Doom May Have Solved VR's Traversal Problem
Warp speed ahead.
There's a glaring, unavoidable issue facing every developer who dares to venture into virtual reality: how do you handle movement? The answer for many creators--especially those making first-person shooters--has been some form of teleportation. Rather than risking motion sickness by letting players sprint straight ahead, they allow you to warp around the map with some sort of point-and-shoot traversal mechanic. It works, but it's clumsy and often jarring, especially since it's easy to lose your bearings while magically popping from the place to place in first-person.
Doom VR takes this same tact but ends up feeling far more elegant thanks to a few subtle yet crucial tweaks. Rather than instantly shifting the camera from point A to point B, Doom makes you feel like you're dashing through the world with super speed: when you hold down the trigger of HTC Vive's left handheld controller, the world slows down, the audio drops into a deep rumble, and a bright blue aiming cursor appears. When you release the trigger, you see the world rush past as you dart to your selected destination. Being able to see how you got to where you're going while feeling like a time-bending badass in the process feels worlds better than the instantaneous, unceremonious perspective shift found in other VR games.
In fact, it works so well, it actually enhances the intensity of Doom's already frantic action. During a recent hands-on demo at QuakeCon, I found myself locked in a circular, metallic hallway filled with infinitely-spawning mancubi, cacodemons, revenant soldiers...basically every iconic Doom enemy imaginable. Seeing those familiar creatures up close in VR was breathtakingly cool, but that's no surprise--immersion is what VR does well. Far more impressively, I had an absolute blast warping through the environment with the new bullet-time-meets-traversal system.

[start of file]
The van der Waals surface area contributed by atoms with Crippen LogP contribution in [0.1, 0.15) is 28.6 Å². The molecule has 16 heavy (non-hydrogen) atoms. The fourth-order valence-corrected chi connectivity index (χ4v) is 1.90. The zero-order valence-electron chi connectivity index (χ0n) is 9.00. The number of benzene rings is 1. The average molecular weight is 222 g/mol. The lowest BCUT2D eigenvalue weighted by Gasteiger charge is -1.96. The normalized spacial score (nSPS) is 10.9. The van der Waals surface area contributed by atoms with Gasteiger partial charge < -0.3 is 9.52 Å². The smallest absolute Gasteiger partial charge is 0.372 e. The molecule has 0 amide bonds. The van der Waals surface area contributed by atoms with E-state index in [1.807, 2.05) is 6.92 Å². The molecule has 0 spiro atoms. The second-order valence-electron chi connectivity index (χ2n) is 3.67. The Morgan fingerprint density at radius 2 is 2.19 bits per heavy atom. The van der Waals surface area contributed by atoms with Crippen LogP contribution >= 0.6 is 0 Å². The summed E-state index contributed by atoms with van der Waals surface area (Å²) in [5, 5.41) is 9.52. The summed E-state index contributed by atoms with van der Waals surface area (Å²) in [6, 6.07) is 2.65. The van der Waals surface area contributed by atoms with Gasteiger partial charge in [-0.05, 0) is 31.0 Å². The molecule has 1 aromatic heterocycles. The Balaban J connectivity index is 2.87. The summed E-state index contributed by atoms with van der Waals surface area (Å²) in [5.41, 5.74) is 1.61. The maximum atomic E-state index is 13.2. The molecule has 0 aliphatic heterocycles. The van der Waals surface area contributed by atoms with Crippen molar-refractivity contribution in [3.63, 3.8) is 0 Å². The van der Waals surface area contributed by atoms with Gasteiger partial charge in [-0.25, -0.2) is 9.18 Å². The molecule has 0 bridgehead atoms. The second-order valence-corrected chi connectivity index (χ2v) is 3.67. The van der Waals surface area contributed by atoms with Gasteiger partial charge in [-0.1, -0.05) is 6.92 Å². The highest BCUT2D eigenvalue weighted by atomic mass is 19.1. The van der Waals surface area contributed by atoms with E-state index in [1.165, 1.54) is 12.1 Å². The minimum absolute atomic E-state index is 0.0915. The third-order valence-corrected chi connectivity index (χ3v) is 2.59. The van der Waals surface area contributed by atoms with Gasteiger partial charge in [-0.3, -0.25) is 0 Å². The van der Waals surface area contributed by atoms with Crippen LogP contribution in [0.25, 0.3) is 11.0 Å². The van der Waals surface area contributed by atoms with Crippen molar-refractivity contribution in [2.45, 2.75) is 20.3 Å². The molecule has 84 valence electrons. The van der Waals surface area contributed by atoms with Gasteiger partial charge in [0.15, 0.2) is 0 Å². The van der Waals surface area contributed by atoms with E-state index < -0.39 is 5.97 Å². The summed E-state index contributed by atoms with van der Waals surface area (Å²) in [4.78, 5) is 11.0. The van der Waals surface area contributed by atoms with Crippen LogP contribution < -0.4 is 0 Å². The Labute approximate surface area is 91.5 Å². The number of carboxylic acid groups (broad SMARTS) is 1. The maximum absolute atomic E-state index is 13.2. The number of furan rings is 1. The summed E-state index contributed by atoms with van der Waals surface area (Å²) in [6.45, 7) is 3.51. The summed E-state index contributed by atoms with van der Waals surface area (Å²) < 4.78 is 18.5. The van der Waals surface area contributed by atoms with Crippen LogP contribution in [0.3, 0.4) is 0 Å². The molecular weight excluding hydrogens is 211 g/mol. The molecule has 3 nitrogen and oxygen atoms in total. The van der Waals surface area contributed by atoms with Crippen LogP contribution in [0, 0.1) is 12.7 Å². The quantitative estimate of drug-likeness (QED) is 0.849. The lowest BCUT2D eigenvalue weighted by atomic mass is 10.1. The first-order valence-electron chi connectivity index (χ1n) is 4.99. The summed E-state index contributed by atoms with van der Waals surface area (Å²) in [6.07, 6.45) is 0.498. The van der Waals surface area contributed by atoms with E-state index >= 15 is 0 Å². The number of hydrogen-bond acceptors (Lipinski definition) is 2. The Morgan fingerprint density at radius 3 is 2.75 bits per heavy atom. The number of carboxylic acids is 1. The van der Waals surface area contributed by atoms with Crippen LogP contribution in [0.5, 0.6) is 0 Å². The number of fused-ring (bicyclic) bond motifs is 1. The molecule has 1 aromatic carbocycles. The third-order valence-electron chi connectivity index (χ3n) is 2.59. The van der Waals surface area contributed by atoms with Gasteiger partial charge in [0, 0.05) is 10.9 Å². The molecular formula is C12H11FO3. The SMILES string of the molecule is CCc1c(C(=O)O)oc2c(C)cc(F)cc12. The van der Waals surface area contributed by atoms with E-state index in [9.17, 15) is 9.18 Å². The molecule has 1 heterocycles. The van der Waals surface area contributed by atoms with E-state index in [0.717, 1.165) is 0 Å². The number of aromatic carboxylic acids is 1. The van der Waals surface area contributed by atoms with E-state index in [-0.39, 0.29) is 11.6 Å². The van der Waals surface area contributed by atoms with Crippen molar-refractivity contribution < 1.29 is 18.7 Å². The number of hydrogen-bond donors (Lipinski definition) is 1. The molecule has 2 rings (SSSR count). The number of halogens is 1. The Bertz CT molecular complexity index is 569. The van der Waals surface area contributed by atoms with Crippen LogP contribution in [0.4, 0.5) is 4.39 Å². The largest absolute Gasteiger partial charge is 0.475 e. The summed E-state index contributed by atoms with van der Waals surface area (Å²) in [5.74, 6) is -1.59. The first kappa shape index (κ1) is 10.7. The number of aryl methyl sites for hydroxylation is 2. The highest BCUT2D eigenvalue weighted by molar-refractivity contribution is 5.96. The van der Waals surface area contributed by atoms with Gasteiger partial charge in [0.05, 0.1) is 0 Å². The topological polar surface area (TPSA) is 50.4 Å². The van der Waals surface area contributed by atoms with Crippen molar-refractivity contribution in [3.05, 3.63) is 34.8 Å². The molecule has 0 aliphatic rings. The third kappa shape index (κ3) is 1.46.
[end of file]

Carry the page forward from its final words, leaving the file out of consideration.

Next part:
When waves of snarling monsters rushed towards me, I would whip my head around in search of open areas I could target with the glowing traversal cursor, frantically chaining together multiple consecutive teleports with my left hand while still firing off rockets with my right. I eventually found myself crossing my arms and even aiming behind my head to avoid enemy flanks and maximize my chances of survival. Where many VR shooters end up being dull, on-rails shooting galleries, Doom's unique movement mechanic turned every area into a dynamic, open arena, and instead of letting enemies shamble straight at me, I could blink all around them like Dishonored's Corvo Attano. In short: I was having fun not in spite of the traversal mechanic but because of the traversal mechanic.
It certainly didn't hurt that Doom VR looks excellent, though. It retains most of the visual detail of the recently released (and well reviewed) full game, as well as many of the series' signature weapons: I used the plasma rifle, super shotgun, rocket launcher, and long-range pistol during my run, and even got to lob a grenade by actually swinging my arm. Like the movement, the aiming and shooting controls felt smooth and clearly communicated.
What's not clear, however, is the structure and scope of Doom VR. Will we be able to play the entire Doom campaign in VR? Possibly, but the developers have yet to confirm or deny anything. For now, my demo featured a selection of unrelated environments that were stitched together by an in-game narrator (communicating by radio or intercom) who would matter of factly inform me he was saving me from certain annihilation as he beamed me from one dangerous situation to the next.
After starting in a quiet marine laboratory filled with weapons and enemy holograms to examine, I was quickly thrust into a looping, inescapable metal hallway that was rapidly filling with monsters. After that, I was beamed "somewhere safer" and ended up on a rocky pillar in the middle of hell. Finally I found myself in a dark cavern occupied by the Spider Mastermind, whose fleshy brain spurted blood as his massive, scorpion-like claws swiped at me. I was terrified, awestruck, and--shortly thereafter--dead.
Clearly Doom VR doesn't intend to shy away from boss battles or other major set piece moments, though there's really no way to predict how many we'll find in the final product. But regardless of how deep the full experience ends up being, my QuakeCon demo put Doom VR's earlier E3 showing to shame and gave us a reason to be optimistic for its predicted (but unconfirmed) 2017 release.
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